What Are the Most Common CT Scan Problems?

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  • Written By: Esther Ejim
  • Edited By: Kaci Lane Hindman
  • Last Modified Date: 09 May 2020
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Computerized Tomography (CT) scans are widely utilized in the medical field in specified cases where a more detailed analysis of a patient is required due to the fact that CT scans act like a more advanced type of X-ray equipment that grant the physicians a view of the inner workings of the human anatomy. In this way, physicians are able to make a more accurate diagnosis regarding the condition of the patient under consideration. Even though CT scans play an important role toward medical diagnosis, the intensity of the X-ray beams from the CT scans also exponentially increases the risks or problems associated with the use of any kind of X-ray emitting device. Common CT scan problems include a negative shift in the balance of probability of the patient to develop cancer, the possibility of adverse reactions from the injections utilized during the procedure, and the fact that pregnant or nursing mothers are especially vulnerable to CT scans for fear of the safety of the fetus and infants.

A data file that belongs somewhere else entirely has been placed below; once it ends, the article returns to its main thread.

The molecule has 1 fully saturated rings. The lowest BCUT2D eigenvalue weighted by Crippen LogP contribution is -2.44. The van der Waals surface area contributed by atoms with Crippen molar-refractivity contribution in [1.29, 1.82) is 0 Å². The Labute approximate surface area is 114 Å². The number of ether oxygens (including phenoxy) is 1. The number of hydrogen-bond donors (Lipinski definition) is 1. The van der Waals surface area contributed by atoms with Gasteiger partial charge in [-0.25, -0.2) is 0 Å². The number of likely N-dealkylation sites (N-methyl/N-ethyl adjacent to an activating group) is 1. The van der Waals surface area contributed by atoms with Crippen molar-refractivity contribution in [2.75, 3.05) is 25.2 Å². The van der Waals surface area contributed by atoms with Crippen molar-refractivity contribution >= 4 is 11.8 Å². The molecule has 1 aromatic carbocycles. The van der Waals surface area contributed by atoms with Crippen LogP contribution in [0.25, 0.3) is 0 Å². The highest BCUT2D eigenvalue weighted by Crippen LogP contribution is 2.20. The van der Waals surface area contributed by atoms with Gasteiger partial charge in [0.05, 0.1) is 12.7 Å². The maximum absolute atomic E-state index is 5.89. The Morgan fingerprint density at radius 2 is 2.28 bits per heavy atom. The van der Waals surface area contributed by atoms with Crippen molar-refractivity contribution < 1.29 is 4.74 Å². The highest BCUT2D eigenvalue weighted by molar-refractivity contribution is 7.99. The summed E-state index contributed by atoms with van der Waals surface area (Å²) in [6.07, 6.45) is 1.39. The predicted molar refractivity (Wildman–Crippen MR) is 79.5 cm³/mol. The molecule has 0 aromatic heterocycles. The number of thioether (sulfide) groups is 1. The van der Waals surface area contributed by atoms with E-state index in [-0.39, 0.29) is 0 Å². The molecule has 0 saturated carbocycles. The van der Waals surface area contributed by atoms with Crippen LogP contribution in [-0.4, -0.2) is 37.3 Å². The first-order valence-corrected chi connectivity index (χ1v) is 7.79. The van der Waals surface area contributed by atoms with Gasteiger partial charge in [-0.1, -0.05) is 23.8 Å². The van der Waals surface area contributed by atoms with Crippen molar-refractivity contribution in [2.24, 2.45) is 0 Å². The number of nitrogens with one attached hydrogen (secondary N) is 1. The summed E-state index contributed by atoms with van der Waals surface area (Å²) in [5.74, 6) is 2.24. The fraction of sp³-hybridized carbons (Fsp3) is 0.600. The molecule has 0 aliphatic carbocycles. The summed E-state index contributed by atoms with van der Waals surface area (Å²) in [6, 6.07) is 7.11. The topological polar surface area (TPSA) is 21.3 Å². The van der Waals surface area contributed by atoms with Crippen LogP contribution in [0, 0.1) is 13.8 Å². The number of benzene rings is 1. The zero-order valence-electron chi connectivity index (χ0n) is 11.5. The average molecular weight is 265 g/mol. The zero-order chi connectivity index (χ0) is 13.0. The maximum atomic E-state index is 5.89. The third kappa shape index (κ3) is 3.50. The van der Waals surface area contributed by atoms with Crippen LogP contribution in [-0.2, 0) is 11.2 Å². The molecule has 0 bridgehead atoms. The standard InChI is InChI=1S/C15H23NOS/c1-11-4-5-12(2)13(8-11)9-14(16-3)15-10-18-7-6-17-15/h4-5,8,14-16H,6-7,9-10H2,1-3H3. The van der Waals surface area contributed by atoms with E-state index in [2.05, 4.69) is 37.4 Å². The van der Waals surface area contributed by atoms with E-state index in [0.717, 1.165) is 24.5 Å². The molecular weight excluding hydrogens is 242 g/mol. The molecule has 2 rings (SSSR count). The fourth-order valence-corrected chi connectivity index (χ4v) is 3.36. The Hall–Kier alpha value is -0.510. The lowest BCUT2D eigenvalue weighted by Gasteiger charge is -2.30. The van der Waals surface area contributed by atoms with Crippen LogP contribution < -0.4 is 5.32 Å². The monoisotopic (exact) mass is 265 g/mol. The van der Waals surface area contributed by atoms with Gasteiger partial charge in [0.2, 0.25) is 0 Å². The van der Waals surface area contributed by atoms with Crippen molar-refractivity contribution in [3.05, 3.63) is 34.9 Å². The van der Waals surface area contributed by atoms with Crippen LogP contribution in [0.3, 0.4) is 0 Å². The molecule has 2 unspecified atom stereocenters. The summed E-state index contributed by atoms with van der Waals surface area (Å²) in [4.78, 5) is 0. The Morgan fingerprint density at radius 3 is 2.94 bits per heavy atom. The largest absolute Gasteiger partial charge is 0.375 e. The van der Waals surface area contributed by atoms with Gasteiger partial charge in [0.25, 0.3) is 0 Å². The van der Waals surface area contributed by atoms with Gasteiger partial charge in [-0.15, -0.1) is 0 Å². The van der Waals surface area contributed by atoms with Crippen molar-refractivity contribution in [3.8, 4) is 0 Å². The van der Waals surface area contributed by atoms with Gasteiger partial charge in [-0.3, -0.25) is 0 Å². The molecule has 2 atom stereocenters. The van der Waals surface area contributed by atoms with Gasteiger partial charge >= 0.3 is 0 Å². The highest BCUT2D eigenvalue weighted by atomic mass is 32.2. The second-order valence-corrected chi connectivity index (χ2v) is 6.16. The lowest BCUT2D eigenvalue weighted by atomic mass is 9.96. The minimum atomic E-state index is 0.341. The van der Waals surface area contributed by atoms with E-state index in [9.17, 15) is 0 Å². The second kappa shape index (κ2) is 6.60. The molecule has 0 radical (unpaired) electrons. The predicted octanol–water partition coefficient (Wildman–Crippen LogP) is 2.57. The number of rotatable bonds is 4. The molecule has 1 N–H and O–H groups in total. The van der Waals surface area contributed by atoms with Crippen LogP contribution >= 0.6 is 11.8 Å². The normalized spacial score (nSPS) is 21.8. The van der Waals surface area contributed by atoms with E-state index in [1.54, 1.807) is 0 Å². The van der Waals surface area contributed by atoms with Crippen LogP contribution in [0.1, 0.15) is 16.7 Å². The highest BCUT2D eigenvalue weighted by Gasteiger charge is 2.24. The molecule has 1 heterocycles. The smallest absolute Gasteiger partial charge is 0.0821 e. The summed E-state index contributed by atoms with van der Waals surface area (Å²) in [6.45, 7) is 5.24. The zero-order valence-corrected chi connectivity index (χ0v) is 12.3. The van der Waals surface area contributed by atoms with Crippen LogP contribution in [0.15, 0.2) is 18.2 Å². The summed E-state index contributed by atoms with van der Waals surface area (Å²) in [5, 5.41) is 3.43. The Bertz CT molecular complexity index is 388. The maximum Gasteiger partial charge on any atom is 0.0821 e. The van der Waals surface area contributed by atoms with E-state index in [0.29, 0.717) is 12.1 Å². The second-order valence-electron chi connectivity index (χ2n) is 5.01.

One of the more recognized CT scan problems is the fact that the procedure increases the probability that those who may have been subjected to the process will develop cancer later. The degree of probability is generally not considered to be very high though, since most physicians would rather only use the scans when there is no other choice. This is due to their reluctance to contribute in any way, no matter how infinitesimal, to the possibility that the patient will become sick later as a result of the treatment he or she might be undergoing presently. In fact, this goes against the basic tenets of the ethics in the practice of medicine, ruling out the arbitrary use of the CT scan for minor diagnosis. This inclusion in the CT scan problems may be said to be comparable to weighing the odds and making a decision based on the result of the analysis.

Another set of CT scan problems involves the way in which various individuals react to the contrast agent that is usually fed into the veins of people right before the procedure takes place. Different people react differently, but some are more susceptible to a more intense reaction due to their condition. Pregnant women who may need more diagnosis that may only be possible through the use of the CT scan also present another category of CT scan problems out of a consideration for the welfare of their fetus.


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